Given a strategy to introduce automation across the function and the identified obstacles to implementing automation in low-volume tasks (such as the outsourced-automation cost obstacles noted above) the firm's entry point in the tax automation journey should be a high-volume, high-return-on-investment (ROI) process such as one from the indirect tax space. A firm might, for example, begin with automation that modifies Vertex return data, converting the many repeat, manual return adjustments required for each month's sales tax compliance. Ideally, the payback for such a project will come in the form of some reduced cost, such as professional fees avoided, and this will be most possible in the context of these high-volume, manual, repeatable tasks. With payback, these projects may proceed with outsourced development, providing early wins and garnering support for the overall tax automation journey.
During this first phase, as outsourced development of high-volume, high-ROI use cases proceeds, selected associates may begin a parallel retooling phase. Specifically, these team members will complete training to enable downstream internal automation development. As described above, this will require access to the company's RPA development environment, completion of online training modules, and meetings with other technology gatekeepers to answer implementation questions and provide other necessary support. For example, what are IT's ground rules for RPA developers? Is testing by internal audit required before putting an automation into production?
In a particularly tech-savvy tax function, this retooling phase can also involve training in the building blocks of script-based solutions, such as via Python or VBA. These programming languages will enable the function to independently develop automation solutions at the desktop on the fly and to leverage application programming interfaces that avoid the problems sometimes associated with RPA, such as unexpected changes in the login screen of a key application that can cause purely robotic automation to fail.
As the first phase of outsourced-automation development for high-return projects winds down and staff retooling is completed, the second phase of internal development by the tax team can begin. This will facilitate automation of many lower-frequency tasks in the income tax area. Consider, for example, applying automation to enable the function to use the journal entry module within OTP for quarter-close tax accounting. Practitioners may not currently be able to use the standard module outputs, given a particular formatting requirement in accounting, and customization options are limited. Here, reliance on the OTP journal entry alone might introduce significant manual work and control risk to reformat or modify the stock output from OTP. But in most cases, this issue can be corrected via a combination of a simple VBA or Python script running after a Blue Prism bot call.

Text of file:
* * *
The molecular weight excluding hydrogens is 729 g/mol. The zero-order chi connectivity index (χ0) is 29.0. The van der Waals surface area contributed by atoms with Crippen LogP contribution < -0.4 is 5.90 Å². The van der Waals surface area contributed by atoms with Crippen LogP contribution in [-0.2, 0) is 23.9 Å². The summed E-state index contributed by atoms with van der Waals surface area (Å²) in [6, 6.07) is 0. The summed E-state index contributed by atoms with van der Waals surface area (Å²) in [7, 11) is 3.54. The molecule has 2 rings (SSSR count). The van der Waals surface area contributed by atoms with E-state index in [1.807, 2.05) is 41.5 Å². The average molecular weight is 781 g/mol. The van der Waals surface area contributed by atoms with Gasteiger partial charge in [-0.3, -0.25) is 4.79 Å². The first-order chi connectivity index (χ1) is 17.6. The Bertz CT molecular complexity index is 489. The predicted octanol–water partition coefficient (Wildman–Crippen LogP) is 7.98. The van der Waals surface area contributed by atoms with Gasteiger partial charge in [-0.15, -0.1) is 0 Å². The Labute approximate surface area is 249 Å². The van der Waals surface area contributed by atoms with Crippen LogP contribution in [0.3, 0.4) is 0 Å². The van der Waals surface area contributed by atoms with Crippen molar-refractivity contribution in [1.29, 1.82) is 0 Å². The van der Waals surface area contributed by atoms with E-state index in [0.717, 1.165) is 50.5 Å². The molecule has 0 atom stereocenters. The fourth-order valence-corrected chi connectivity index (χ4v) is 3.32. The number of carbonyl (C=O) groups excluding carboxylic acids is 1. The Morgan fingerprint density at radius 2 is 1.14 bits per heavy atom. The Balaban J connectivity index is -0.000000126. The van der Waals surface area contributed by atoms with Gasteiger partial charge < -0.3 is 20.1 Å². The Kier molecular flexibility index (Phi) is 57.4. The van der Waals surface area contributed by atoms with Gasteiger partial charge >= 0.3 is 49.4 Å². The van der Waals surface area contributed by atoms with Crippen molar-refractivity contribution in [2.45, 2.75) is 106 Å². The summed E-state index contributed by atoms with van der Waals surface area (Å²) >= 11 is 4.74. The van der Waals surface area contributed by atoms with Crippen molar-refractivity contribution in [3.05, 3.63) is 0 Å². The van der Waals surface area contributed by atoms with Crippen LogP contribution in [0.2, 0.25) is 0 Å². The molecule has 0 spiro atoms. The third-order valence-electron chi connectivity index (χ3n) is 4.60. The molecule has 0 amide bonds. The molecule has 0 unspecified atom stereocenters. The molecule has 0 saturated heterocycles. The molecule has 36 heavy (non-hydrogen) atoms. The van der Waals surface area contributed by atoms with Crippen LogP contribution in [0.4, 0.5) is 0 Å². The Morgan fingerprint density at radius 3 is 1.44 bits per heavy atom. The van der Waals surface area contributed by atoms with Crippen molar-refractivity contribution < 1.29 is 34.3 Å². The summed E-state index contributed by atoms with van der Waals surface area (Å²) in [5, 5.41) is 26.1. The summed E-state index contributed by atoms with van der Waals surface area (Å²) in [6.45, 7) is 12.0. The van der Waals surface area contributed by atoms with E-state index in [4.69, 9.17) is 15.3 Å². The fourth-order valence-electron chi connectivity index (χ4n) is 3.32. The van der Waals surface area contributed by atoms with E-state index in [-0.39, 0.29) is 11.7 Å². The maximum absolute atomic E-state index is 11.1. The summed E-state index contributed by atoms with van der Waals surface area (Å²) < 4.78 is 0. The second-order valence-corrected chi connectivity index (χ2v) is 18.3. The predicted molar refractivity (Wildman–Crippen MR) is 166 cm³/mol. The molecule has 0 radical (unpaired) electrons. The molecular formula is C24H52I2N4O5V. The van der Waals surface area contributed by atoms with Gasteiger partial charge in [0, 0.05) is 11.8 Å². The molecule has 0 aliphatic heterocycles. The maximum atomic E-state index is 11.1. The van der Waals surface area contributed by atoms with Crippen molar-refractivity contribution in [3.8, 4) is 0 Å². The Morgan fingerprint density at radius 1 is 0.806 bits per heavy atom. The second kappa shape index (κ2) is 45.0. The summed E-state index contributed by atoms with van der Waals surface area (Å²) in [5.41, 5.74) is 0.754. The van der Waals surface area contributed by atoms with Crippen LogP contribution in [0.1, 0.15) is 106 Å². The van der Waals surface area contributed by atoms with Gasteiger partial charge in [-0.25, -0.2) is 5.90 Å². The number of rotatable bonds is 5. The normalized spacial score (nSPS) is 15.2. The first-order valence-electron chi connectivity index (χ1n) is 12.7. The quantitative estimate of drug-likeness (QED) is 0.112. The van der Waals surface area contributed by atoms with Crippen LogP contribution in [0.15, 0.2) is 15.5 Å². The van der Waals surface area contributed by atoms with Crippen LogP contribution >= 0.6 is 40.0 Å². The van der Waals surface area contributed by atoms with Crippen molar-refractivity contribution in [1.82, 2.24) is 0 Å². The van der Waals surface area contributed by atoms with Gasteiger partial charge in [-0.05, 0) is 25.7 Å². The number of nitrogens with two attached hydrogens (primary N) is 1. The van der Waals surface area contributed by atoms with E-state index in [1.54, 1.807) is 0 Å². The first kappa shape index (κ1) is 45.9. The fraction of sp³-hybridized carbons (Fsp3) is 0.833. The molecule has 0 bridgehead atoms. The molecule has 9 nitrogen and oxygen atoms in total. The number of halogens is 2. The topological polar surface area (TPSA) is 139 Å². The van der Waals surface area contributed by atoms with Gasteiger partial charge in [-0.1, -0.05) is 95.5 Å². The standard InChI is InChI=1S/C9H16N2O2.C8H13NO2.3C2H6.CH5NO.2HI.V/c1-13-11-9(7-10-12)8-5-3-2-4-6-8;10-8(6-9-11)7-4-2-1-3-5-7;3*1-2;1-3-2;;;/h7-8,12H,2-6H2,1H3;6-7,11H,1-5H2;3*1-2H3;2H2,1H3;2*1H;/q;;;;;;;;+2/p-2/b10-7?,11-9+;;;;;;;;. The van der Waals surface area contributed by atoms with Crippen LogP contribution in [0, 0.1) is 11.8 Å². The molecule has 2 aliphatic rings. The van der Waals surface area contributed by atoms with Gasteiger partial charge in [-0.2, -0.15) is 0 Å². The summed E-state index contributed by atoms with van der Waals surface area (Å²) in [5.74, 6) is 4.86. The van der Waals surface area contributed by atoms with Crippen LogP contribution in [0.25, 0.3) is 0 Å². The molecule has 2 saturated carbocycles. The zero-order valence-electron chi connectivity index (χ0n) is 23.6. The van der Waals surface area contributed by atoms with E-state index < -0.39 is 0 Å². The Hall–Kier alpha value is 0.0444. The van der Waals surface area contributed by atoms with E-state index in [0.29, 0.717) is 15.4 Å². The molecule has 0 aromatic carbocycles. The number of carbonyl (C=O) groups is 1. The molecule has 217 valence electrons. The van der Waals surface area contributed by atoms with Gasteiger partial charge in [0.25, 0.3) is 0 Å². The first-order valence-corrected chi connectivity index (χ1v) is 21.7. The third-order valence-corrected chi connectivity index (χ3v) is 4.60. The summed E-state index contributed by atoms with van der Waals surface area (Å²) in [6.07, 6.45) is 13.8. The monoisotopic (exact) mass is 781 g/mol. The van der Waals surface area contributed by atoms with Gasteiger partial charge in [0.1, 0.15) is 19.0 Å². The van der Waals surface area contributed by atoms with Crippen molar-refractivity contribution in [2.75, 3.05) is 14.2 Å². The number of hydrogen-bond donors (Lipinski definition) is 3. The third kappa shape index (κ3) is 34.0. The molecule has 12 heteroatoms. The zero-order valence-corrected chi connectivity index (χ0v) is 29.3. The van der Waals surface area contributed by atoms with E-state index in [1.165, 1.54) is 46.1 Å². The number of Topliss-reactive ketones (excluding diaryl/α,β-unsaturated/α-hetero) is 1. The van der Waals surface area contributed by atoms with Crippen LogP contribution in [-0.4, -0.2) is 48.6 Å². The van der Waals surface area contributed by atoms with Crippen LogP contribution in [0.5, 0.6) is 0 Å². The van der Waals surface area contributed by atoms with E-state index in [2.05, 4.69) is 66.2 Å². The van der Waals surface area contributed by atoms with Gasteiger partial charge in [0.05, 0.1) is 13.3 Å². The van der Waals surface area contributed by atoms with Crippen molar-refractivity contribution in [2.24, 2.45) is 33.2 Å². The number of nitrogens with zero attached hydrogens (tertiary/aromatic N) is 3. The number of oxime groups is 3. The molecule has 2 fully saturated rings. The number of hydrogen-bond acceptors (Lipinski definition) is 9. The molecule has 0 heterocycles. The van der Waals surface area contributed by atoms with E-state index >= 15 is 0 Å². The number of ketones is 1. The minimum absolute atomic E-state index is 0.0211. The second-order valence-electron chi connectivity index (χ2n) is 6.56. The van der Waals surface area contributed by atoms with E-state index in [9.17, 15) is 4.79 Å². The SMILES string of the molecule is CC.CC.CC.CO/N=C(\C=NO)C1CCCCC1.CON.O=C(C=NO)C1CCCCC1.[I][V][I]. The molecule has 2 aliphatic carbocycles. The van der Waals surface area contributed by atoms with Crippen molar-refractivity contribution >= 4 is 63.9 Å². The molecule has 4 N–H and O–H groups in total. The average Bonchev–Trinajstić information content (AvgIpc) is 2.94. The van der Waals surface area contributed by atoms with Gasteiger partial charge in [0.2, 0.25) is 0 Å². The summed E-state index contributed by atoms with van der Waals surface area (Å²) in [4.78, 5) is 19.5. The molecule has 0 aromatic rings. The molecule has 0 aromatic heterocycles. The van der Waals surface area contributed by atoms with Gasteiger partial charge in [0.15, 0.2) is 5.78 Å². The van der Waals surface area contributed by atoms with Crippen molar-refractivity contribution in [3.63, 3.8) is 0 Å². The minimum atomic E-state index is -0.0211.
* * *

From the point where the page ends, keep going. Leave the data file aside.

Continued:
The security risks associated with these automations are nominal, and the development time may be rapid if kept primarily within the function. The result is likely to increase controls and significantly decrease non—value-added manual work during the income tax close. Many other similar use cases exist in the income tax area, and, once the tax function's development skill set is in place, these automations can be stacked together, driving tax automation at scale.
A strategic destination
Pervasive tax automation presents a host of cost, demand, and resource problems. But these can be overcome by upskilling the function to develop automation internally, while targeting high-frequency automation use cases with outsourced teams. In the aggregate, a critical mass of automations, both high- and low-frequency, promise a transformation of the function. This transformation will enable the evolution of tax from transactional support team to a strategic, value-creating thought center — the result of a carefully crafted automation journey.
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1See, e.g., KPMG, Transforming the Tax Function Through Technology: A Practical Guide to 2020 (April 2018), available at home.kpmg.
2KPMG, A Look Inside Tax Departments Worldwide and How They Are Evolving (November 2016), available at assets.kpmg.
3See Blue Prism Training Partners, available at www.blueprism.com.
|Michael Sala, CPA, J.D., M.S., is head of tax for United Rentals Inc. in Stamford, Conn. He is a CPA and attorney and is admitted to practice in Connecticut. For more information about this article, contact email@example.com.